Introduces students to the concept of global governance. Summarizes the core architectural elements of global governance and examines the key issues related to international organization and regime formation. Analyzes global, regional, and issue-based international organizations and regimes.

POL 3135. International Conflict and Negotiation. 3 Hours.

Examines various manifestations of international conflict, including the nature of conflict; various degrees of conflict; and how conflicts evolve, are managed, and are resolved. Analyzes key concepts and practices in the conduct of diplomacy and negotiation.

POL 3140. International Security. 3 Hours.

Examines key issues in international security that are prevalent in the foreign policy agendas of states, international organizations, and nongovernment organizations. Discusses critical issues in security, including the role of armed violence, terrorism, organized crime, and nuclear proliferation. Considers emerging challenges in areas of disease, food security, and cybersecurity in light of traditional and nontraditional responses to international and domestic threats.

POL 3210. Nationalism. 3 Hours.

Explores contending theories of identity and nationalism as a powerful force in international and domestic politics. Examines the process of identity creation, the choice of national symbols, how group boundaries are established, the role of identity in conflict and state building, and the debate over nationalism as a constructed or primordial nature.

POL 3220. Democracy in Comparative Politics. 3 Hours.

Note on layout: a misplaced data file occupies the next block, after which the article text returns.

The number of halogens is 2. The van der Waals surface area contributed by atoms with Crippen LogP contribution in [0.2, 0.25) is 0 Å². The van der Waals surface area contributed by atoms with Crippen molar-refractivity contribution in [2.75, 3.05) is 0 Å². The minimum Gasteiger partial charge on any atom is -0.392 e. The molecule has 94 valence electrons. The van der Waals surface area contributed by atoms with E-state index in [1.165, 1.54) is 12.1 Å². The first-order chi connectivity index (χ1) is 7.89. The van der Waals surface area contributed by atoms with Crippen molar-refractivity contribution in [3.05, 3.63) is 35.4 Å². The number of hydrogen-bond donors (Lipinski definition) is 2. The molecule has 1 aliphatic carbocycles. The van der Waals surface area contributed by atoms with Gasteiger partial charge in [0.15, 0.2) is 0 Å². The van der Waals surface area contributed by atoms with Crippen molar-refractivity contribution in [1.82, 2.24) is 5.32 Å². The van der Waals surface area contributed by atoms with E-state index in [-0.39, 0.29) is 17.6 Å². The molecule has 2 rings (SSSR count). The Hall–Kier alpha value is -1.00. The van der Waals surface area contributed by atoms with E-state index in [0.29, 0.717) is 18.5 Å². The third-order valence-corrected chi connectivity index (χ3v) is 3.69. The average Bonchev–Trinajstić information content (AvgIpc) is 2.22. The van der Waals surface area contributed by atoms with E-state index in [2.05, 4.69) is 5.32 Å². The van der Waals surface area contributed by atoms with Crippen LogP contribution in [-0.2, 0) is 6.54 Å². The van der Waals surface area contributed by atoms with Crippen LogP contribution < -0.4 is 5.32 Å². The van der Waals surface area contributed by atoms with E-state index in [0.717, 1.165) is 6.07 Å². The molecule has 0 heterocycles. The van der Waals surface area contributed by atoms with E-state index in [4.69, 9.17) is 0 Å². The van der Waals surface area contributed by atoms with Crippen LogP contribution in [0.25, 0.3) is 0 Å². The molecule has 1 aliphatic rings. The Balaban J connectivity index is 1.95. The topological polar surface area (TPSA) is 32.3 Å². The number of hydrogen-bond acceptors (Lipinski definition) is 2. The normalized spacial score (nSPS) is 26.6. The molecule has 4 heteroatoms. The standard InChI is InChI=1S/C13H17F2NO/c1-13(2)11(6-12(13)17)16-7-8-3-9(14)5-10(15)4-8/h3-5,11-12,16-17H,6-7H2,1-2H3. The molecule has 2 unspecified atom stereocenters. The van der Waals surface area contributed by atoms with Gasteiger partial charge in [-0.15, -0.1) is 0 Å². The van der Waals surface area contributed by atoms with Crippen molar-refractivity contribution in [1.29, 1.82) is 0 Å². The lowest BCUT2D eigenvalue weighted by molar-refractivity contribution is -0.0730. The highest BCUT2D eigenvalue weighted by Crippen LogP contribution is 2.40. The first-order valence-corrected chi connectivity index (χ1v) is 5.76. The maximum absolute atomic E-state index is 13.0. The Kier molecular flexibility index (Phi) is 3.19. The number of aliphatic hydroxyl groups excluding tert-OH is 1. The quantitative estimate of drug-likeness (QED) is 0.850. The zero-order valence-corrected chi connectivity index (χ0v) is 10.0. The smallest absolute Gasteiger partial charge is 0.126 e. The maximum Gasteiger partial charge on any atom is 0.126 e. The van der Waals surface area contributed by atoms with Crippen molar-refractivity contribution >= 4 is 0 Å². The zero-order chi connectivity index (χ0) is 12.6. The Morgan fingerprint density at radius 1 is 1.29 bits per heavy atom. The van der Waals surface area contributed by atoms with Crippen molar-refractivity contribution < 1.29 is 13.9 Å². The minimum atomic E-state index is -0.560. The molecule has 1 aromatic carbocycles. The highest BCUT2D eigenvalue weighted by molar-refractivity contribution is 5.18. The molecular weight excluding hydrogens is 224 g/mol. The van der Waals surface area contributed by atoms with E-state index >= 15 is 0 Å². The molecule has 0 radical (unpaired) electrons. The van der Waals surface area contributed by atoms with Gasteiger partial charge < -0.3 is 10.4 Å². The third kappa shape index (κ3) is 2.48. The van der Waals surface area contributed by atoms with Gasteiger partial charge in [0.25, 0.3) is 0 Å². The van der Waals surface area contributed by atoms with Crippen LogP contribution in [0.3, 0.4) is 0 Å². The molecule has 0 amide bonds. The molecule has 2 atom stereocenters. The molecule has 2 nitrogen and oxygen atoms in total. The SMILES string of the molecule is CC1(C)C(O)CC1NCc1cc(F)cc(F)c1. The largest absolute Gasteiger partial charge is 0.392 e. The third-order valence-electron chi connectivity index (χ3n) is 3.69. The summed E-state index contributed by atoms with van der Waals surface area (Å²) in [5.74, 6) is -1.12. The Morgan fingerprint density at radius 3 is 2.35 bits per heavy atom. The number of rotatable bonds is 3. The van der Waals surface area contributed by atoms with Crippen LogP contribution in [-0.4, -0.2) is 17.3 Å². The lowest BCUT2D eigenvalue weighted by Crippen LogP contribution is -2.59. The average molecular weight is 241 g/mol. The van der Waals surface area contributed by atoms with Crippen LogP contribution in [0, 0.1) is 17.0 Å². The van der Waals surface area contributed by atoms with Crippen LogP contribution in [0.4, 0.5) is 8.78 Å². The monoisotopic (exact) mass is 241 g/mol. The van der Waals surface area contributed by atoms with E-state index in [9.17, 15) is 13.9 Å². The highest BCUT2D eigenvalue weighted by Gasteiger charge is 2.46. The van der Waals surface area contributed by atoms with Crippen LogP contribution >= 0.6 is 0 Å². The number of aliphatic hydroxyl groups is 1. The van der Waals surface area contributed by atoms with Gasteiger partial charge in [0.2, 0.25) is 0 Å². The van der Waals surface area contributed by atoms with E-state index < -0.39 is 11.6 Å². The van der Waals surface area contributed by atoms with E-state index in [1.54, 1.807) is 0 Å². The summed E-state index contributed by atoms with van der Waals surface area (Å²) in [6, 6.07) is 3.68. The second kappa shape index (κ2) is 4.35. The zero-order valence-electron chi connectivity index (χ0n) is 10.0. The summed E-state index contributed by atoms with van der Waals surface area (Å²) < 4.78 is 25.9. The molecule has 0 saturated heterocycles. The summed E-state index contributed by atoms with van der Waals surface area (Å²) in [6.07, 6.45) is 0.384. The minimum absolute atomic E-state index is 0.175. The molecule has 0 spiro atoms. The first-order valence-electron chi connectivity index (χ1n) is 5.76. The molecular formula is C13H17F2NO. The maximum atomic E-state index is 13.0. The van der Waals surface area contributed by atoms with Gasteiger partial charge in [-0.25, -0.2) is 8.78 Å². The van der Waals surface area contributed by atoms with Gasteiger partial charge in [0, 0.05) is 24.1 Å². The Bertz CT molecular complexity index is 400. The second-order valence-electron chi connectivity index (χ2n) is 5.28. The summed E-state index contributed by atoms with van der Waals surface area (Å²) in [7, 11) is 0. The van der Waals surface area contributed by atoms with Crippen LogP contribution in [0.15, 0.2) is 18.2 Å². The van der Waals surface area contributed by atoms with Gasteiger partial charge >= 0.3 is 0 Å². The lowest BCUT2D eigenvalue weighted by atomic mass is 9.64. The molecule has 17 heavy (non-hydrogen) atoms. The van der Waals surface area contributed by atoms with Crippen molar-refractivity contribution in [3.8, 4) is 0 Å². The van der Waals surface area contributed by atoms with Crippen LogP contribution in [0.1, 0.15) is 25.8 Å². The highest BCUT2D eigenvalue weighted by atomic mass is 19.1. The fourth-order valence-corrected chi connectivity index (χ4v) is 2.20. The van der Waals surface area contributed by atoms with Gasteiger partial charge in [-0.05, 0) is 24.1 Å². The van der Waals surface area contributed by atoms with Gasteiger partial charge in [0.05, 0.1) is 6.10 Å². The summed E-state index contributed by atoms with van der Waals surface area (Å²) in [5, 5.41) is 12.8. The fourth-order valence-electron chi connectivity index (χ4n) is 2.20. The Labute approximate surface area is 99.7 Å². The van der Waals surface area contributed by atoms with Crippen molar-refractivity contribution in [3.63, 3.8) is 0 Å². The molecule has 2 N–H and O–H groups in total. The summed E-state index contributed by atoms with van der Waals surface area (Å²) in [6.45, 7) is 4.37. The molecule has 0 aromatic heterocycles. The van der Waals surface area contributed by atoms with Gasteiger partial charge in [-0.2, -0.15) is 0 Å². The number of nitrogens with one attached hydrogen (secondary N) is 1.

Assesses the development of democracy in a variety of states and examines challenges facing states in the establishment and maintenance of democratic political systems. Examines the process of democratization and institutional differences in democratic political systems. Analyzes methodological options for evaluating democratic institutional performance and political development.

POL 3310. Civil Liberties. 3 Hours.

Examines U.S. Supreme Court decisions, case studies, and other reading material to analyze the Bill of Rights, the 14th Amendment, and key U.S. laws. Analyzes the relationship of these rights and liberties to a liberal democratic society and discusses the challenges posed to these rights and liberties due to current issues and events.

POL 3320. American Foreign Policy. 3 Hours.

Examines the formation and conduct of U.S. foreign and national security policy. Analyzes modern and historic cases in American foreign policy. Emphasizes the period following the end of the cold war.

POL 3330. Politics and Mass Media. 3 Hours.